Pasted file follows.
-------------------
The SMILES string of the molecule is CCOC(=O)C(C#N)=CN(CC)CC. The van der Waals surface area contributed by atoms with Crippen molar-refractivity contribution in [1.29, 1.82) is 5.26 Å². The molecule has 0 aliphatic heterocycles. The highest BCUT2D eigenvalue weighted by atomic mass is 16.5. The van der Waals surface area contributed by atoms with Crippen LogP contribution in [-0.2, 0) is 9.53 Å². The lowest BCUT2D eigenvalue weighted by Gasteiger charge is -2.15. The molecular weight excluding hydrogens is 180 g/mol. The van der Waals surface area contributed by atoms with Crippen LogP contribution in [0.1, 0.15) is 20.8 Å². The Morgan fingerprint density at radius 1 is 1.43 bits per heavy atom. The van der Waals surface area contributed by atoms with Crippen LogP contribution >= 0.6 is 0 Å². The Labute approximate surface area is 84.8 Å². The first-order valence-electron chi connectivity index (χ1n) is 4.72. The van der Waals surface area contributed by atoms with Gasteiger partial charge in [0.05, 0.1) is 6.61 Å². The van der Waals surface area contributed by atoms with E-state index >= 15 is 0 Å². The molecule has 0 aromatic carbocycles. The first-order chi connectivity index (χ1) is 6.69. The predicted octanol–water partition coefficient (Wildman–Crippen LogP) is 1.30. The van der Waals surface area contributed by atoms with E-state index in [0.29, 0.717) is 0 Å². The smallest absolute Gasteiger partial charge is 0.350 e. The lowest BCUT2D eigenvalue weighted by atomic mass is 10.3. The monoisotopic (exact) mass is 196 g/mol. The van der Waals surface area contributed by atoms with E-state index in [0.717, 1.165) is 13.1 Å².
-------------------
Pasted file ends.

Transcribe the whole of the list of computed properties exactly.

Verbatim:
The SMILES string of the molecule is CCOC(=O)C(C#N)=CN(CC)CC. The van der Waals surface area contributed by atoms with Crippen molar-refractivity contribution in [1.29, 1.82) is 5.26 Å². The molecule has 0 aliphatic heterocycles. The highest BCUT2D eigenvalue weighted by atomic mass is 16.5. The van der Waals surface area contributed by atoms with Crippen LogP contribution in [-0.2, 0) is 9.53 Å². The lowest BCUT2D eigenvalue weighted by Gasteiger charge is -2.15. The molecular weight excluding hydrogens is 180 g/mol. The van der Waals surface area contributed by atoms with Crippen LogP contribution in [0.1, 0.15) is 20.8 Å². The Morgan fingerprint density at radius 1 is 1.43 bits per heavy atom. The van der Waals surface area contributed by atoms with Crippen LogP contribution >= 0.6 is 0 Å². The Labute approximate surface area is 84.8 Å². The first-order valence-electron chi connectivity index (χ1n) is 4.72. The van der Waals surface area contributed by atoms with Gasteiger partial charge in [0.05, 0.1) is 6.61 Å². The van der Waals surface area contributed by atoms with E-state index >= 15 is 0 Å². The molecule has 0 aromatic carbocycles. The first-order chi connectivity index (χ1) is 6.69. The predicted octanol–water partition coefficient (Wildman–Crippen LogP) is 1.30. The van der Waals surface area contributed by atoms with E-state index in [0.29, 0.717) is 0 Å². The smallest absolute Gasteiger partial charge is 0.350 e. The lowest BCUT2D eigenvalue weighted by atomic mass is 10.3. The monoisotopic (exact) mass is 196 g/mol. The van der Waals surface area contributed by atoms with E-state index in [0.717, 1.165) is 13.1 Å².